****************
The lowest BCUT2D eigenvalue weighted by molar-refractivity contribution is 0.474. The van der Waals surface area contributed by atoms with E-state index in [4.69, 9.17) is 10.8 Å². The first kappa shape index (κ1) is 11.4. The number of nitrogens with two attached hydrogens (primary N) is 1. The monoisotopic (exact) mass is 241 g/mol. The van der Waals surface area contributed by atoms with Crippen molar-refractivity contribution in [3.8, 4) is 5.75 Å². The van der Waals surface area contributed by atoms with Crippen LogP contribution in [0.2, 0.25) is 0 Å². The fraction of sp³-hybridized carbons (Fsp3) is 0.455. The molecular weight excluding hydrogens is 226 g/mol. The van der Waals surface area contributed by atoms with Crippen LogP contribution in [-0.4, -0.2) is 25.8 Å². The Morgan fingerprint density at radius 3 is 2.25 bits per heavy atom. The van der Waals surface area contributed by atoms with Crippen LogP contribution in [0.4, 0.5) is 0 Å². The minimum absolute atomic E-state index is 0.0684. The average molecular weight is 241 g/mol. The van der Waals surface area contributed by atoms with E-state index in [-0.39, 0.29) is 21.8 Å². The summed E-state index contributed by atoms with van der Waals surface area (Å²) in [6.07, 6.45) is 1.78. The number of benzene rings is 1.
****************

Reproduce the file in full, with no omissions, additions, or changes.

The lowest BCUT2D eigenvalue weighted by molar-refractivity contribution is 0.474. The van der Waals surface area contributed by atoms with E-state index in [4.69, 9.17) is 10.8 Å². The first kappa shape index (κ1) is 11.4. The number of nitrogens with two attached hydrogens (primary N) is 1. The monoisotopic (exact) mass is 241 g/mol. The van der Waals surface area contributed by atoms with Crippen molar-refractivity contribution in [3.8, 4) is 5.75 Å². The van der Waals surface area contributed by atoms with Crippen LogP contribution in [0.2, 0.25) is 0 Å². The fraction of sp³-hybridized carbons (Fsp3) is 0.455. The molecular weight excluding hydrogens is 226 g/mol. The van der Waals surface area contributed by atoms with Crippen LogP contribution in [-0.4, -0.2) is 25.8 Å². The Morgan fingerprint density at radius 3 is 2.25 bits per heavy atom. The van der Waals surface area contributed by atoms with Crippen LogP contribution in [0.4, 0.5) is 0 Å². The minimum absolute atomic E-state index is 0.0684. The average molecular weight is 241 g/mol. The van der Waals surface area contributed by atoms with E-state index in [-0.39, 0.29) is 21.8 Å². The summed E-state index contributed by atoms with van der Waals surface area (Å²) in [6.07, 6.45) is 1.78. The number of benzene rings is 1.